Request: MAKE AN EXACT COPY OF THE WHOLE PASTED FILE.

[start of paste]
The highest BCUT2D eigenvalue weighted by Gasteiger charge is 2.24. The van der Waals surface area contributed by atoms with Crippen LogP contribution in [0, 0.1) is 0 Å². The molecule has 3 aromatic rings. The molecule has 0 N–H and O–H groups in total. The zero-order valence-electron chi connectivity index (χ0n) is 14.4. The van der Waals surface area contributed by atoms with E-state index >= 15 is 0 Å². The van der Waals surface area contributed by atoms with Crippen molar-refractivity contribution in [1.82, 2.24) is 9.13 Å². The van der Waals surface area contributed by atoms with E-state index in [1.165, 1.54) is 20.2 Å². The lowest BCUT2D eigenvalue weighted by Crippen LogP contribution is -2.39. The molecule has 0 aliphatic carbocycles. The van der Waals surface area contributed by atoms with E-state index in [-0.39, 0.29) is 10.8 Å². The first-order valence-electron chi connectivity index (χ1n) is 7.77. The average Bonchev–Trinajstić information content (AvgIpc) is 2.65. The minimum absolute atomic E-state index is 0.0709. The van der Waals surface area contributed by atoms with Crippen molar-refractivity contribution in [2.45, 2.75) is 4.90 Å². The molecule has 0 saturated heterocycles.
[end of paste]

The highest BCUT2D eigenvalue weighted by Gasteiger charge is 2.24. The van der Waals surface area contributed by atoms with Crippen LogP contribution in [0, 0.1) is 0 Å². The molecule has 3 aromatic rings. The molecule has 0 N–H and O–H groups in total. The zero-order valence-electron chi connectivity index (χ0n) is 14.4. The van der Waals surface area contributed by atoms with E-state index >= 15 is 0 Å². The van der Waals surface area contributed by atoms with Crippen molar-refractivity contribution in [1.82, 2.24) is 9.13 Å². The van der Waals surface area contributed by atoms with E-state index in [1.165, 1.54) is 20.2 Å². The lowest BCUT2D eigenvalue weighted by Crippen LogP contribution is -2.39. The molecule has 0 aliphatic carbocycles. The van der Waals surface area contributed by atoms with E-state index in [-0.39, 0.29) is 10.8 Å². The first-order valence-electron chi connectivity index (χ1n) is 7.77. The average Bonchev–Trinajstić information content (AvgIpc) is 2.65. The minimum absolute atomic E-state index is 0.0709. The van der Waals surface area contributed by atoms with Crippen molar-refractivity contribution in [2.45, 2.75) is 4.90 Å². The molecule has 0 saturated heterocycles.